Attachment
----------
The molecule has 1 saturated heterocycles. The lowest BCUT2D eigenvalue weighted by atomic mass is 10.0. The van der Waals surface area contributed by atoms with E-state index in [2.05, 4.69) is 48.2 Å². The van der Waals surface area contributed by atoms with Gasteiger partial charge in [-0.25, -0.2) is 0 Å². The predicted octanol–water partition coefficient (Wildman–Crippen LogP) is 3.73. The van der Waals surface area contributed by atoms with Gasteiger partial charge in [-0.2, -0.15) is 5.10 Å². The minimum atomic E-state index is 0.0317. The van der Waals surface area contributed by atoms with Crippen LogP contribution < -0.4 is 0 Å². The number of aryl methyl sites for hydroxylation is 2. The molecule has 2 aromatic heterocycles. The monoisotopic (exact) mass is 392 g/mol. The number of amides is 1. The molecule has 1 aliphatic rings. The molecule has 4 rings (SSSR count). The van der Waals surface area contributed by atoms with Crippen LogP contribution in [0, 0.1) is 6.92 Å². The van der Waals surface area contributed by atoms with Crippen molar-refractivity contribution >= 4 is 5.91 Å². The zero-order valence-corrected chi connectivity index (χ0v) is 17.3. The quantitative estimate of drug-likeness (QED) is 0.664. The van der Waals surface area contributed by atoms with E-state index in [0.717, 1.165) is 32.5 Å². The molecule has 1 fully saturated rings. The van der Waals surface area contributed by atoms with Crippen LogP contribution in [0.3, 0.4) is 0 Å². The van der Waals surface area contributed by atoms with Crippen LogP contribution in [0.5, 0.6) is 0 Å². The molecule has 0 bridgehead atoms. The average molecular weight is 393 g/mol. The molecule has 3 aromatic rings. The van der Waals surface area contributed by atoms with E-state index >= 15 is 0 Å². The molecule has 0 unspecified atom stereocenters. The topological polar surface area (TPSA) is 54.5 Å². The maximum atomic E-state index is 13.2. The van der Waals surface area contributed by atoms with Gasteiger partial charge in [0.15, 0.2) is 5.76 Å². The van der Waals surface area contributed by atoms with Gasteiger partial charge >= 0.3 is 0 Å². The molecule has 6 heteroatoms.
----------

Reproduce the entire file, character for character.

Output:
The molecule has 1 saturated heterocycles. The lowest BCUT2D eigenvalue weighted by atomic mass is 10.0. The van der Waals surface area contributed by atoms with E-state index in [2.05, 4.69) is 48.2 Å². The van der Waals surface area contributed by atoms with Gasteiger partial charge in [-0.25, -0.2) is 0 Å². The predicted octanol–water partition coefficient (Wildman–Crippen LogP) is 3.73. The van der Waals surface area contributed by atoms with Gasteiger partial charge in [-0.2, -0.15) is 5.10 Å². The minimum atomic E-state index is 0.0317. The van der Waals surface area contributed by atoms with Crippen LogP contribution < -0.4 is 0 Å². The number of aryl methyl sites for hydroxylation is 2. The molecule has 2 aromatic heterocycles. The monoisotopic (exact) mass is 392 g/mol. The number of amides is 1. The molecule has 1 aliphatic rings. The molecule has 4 rings (SSSR count). The van der Waals surface area contributed by atoms with Crippen LogP contribution in [0, 0.1) is 6.92 Å². The van der Waals surface area contributed by atoms with Crippen molar-refractivity contribution >= 4 is 5.91 Å². The zero-order valence-corrected chi connectivity index (χ0v) is 17.3. The quantitative estimate of drug-likeness (QED) is 0.664. The van der Waals surface area contributed by atoms with E-state index in [0.717, 1.165) is 32.5 Å². The molecule has 1 fully saturated rings. The van der Waals surface area contributed by atoms with Crippen LogP contribution in [0.3, 0.4) is 0 Å². The van der Waals surface area contributed by atoms with Crippen LogP contribution in [0.5, 0.6) is 0 Å². The molecule has 0 bridgehead atoms. The average molecular weight is 393 g/mol. The molecule has 3 aromatic rings. The van der Waals surface area contributed by atoms with E-state index >= 15 is 0 Å². The molecule has 0 unspecified atom stereocenters. The topological polar surface area (TPSA) is 54.5 Å². The maximum atomic E-state index is 13.2. The van der Waals surface area contributed by atoms with Gasteiger partial charge in [0.15, 0.2) is 5.76 Å². The van der Waals surface area contributed by atoms with Gasteiger partial charge >= 0.3 is 0 Å². The molecule has 6 heteroatoms.